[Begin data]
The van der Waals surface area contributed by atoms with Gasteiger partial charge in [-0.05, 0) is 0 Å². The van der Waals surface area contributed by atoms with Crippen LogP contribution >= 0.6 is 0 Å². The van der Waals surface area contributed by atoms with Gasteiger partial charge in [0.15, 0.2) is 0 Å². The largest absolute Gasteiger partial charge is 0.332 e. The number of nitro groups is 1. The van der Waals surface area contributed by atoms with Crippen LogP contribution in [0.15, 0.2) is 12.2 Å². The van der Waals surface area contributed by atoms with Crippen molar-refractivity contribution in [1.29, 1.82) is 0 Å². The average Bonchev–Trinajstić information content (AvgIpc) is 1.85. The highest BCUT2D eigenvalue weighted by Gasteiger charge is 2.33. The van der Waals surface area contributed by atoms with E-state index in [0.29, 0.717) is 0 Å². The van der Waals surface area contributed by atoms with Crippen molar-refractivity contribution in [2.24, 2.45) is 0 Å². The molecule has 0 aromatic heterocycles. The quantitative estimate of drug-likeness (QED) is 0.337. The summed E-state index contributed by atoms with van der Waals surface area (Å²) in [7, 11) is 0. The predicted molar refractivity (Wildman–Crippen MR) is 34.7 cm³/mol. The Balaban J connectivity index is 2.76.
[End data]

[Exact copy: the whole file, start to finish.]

The van der Waals surface area contributed by atoms with Gasteiger partial charge in [-0.05, 0) is 0 Å². The van der Waals surface area contributed by atoms with Crippen LogP contribution >= 0.6 is 0 Å². The van der Waals surface area contributed by atoms with Gasteiger partial charge in [0.15, 0.2) is 0 Å². The largest absolute Gasteiger partial charge is 0.332 e. The number of nitro groups is 1. The van der Waals surface area contributed by atoms with Crippen LogP contribution in [0.15, 0.2) is 12.2 Å². The van der Waals surface area contributed by atoms with Crippen molar-refractivity contribution in [1.29, 1.82) is 0 Å². The average Bonchev–Trinajstić information content (AvgIpc) is 1.85. The highest BCUT2D eigenvalue weighted by Gasteiger charge is 2.33. The van der Waals surface area contributed by atoms with E-state index in [0.29, 0.717) is 0 Å². The van der Waals surface area contributed by atoms with Crippen molar-refractivity contribution in [2.24, 2.45) is 0 Å². The molecule has 0 aromatic heterocycles. The quantitative estimate of drug-likeness (QED) is 0.337. The summed E-state index contributed by atoms with van der Waals surface area (Å²) in [7, 11) is 0. The predicted molar refractivity (Wildman–Crippen MR) is 34.7 cm³/mol. The Balaban J connectivity index is 2.76.